Capital and Interest
The concept of interest is often taught in a confusing and misleading way. Interest is not the same as profit. Also, interest should not be defined as a return to capital. Interest is about time, not money or capital goods or profit.
by Fred E. Foldvary, Senior Editor
Most folks most of the time prefer to have goods sooner rather than later. There are two reasons for this. First, the human life span is limited, so the sooner we get something, the more time we will have to enjoy it. Secondly, the future is uncertain. We don’t know what our situation will be like in the future, so we prefer to have things when we know they are useful now.
Since present-day goods are more highly valued than future goods, future goods are discounted, having a lower price than present-day goods if we were to pay for the future goods today. The rate of discount then becomes the rate of interest. If you want to shift buying a car from the future to the present day, you will pay a premium, which is interest. The car costs more if you take delivery today than if you pay for it now and take delivery of it in the future.
Since time-preference is rooted in human nature, it is present in all societies, and this makes interest a natural and inevitable phenomenon. Religions and laws which prohibit the payment of interest are futile, because interest is always there, even if not explicitly paid in money and even if not called by that name. We can no more abolish interest than abolish the rent of land.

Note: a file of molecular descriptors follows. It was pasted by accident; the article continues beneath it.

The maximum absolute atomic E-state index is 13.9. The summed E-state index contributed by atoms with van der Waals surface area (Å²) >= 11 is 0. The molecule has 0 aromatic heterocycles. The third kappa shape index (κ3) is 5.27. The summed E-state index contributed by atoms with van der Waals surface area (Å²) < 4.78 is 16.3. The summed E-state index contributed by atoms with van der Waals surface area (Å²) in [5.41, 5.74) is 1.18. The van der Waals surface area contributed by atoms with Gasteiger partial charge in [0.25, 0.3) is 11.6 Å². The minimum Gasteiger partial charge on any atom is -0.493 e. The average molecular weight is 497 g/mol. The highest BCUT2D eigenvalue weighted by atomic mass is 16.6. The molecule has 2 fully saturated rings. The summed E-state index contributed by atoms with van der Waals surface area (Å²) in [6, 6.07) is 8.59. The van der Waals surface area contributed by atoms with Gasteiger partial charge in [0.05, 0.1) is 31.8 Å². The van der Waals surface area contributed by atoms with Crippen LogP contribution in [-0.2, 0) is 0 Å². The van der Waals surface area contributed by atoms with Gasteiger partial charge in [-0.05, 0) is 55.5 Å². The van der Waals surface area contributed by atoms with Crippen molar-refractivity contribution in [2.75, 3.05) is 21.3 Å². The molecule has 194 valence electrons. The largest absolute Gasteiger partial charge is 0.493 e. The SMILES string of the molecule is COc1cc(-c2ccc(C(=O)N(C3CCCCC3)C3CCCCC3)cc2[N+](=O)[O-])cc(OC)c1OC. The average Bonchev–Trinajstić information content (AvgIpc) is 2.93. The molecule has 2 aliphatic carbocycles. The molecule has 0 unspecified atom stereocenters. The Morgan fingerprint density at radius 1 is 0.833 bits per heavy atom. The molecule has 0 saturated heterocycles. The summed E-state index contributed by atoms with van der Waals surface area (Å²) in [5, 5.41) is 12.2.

The time premium paid to shift buying to the present-day can be a return to any factor of production. If a worker borrows money and uses it to improve his skills, and pays the interest from the higher wage, the interest paid is really wages paid to the lender. If one borrows money to buy land and pays the interest from the rent of the land, the interest is really land rent. If one borrows money to buy machines that make one more productive, the interest is a return to capital goods. So interest is not specifically a return to capital goods, but can be wages and rent.
Some who think interest is a return on capital confuse financial capital with capital goods. If you want to think clearly about economics, don’t use the term “capital.” Use “financial capital” if you mean funds, and “capital goods” if you mean tools, goods used to produce other goods.